Lockheed Martin has delivered the 60th KC-130J Hercules tactical tanker-transport to the US Marine Corps (USMC), marking a significant milestone in the delivery of the type to the service.
This milestone was announced by US Naval Air Systems Command (NAVAIR) on April 29, although the handover had officially taken place on March 31. The aircraft – BuNo 170037 ‘BH-037’ (c/n 382-5909) – departed from Lockheed Martin’s facility in Marietta, Georgia, on that date for delivery to the Marine Aerial Refueler Transport Squadron 252 (VMGR-252) ‘Heavy Haulers’ at Marine Corps Air Station (MCAS) Cherry Point in North Carolina.
The aircraft is significant in that it incorporates a number of capability improvements, providing improved navigational performance, a modernised cockpit and other key upgrades. The Tactical Airlift Program Office (PMA-207) accepted the aircraft, which had been outfitted with the Block 8.1 updated cockpit and AN/AAQ-24 Department of the Navy Large Aircraft Infrared Countermeasures (DoN LAIRCM) system. These upgrades address obsolescence issues and improve the aircraft’s overall survivability.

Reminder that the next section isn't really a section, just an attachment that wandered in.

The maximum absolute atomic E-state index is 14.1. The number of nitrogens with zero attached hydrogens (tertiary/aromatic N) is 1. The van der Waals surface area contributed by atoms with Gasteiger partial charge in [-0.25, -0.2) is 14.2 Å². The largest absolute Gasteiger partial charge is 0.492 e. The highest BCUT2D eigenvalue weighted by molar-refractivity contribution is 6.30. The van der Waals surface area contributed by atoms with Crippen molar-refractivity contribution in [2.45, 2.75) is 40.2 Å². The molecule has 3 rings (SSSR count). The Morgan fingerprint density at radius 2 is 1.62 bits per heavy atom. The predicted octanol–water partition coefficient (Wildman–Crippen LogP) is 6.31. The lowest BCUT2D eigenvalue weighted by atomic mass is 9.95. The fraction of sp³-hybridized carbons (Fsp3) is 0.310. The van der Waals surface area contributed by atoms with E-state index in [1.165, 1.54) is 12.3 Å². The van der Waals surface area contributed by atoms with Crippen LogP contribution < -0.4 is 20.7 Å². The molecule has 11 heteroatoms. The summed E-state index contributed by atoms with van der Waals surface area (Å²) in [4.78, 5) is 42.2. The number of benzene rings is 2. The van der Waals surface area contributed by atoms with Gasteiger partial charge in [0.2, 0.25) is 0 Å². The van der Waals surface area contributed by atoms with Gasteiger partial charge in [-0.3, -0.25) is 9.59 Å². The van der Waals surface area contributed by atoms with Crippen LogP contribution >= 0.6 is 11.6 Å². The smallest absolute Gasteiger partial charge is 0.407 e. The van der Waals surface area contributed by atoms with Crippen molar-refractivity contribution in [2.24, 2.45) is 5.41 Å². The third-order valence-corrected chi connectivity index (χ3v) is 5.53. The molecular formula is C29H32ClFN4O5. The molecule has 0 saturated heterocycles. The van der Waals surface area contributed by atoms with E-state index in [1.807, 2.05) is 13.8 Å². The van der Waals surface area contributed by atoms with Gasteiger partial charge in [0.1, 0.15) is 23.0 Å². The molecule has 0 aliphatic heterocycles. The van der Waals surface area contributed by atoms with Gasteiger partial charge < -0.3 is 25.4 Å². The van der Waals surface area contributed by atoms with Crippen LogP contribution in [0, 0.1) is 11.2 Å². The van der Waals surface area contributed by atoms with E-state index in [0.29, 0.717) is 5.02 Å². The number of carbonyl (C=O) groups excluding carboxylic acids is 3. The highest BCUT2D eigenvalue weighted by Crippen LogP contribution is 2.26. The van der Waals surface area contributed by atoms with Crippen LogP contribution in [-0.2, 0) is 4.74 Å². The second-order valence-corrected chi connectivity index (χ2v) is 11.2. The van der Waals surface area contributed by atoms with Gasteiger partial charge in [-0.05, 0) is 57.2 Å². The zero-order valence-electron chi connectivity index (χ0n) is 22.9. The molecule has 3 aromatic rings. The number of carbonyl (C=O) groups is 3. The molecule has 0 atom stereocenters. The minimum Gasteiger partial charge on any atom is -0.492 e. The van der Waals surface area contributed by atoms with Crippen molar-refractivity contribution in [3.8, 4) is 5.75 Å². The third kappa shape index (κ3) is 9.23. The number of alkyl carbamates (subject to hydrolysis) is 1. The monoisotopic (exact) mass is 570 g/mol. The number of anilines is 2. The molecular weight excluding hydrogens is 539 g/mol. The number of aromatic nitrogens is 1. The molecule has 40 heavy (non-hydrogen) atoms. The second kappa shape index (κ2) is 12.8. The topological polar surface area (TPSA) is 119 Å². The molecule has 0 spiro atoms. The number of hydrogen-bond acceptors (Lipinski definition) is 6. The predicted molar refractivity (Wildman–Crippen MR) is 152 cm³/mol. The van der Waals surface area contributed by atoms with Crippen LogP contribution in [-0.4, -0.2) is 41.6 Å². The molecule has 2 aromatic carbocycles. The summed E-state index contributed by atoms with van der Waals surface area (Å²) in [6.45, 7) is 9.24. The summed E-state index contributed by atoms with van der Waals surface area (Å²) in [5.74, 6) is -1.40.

The Block 8.1 cockpit upgrade includes a new flight management system, which complies with Communications, Navigation, Surveillance and Air Traffic Management mandates. It also boasts enhanced global positioning system (GPS) capabilities, improved communications systems and improvements to the KC-130J’s identification friend-or-foe (IFF) technology. The addition of the DoN LAIRCM – a laser-based self-protection system designed to defend against surface-to-air infrared missile threats – increases the survivability of the aircraft and aircrews in the event of an airborne attack.
Capt Steve Nassau, the programme manager of PMA-207 with the US Navy, said: “Both these systems increase the aircraft’s combat effectiveness to perform the KC-130J core mission essential tasking. The KC-130J is a global workhorse and the Block 8.1 upgrade clears the path for the aircraft to have world-wide access, while the DoN LAIRCM allows the aircraft to operate under expanded threat environments.”
The USMC will receive its remaining 26 KC-130Js over the next five years, completing the fleet of 86 aircraft which was established in the service’s programme of record for the type.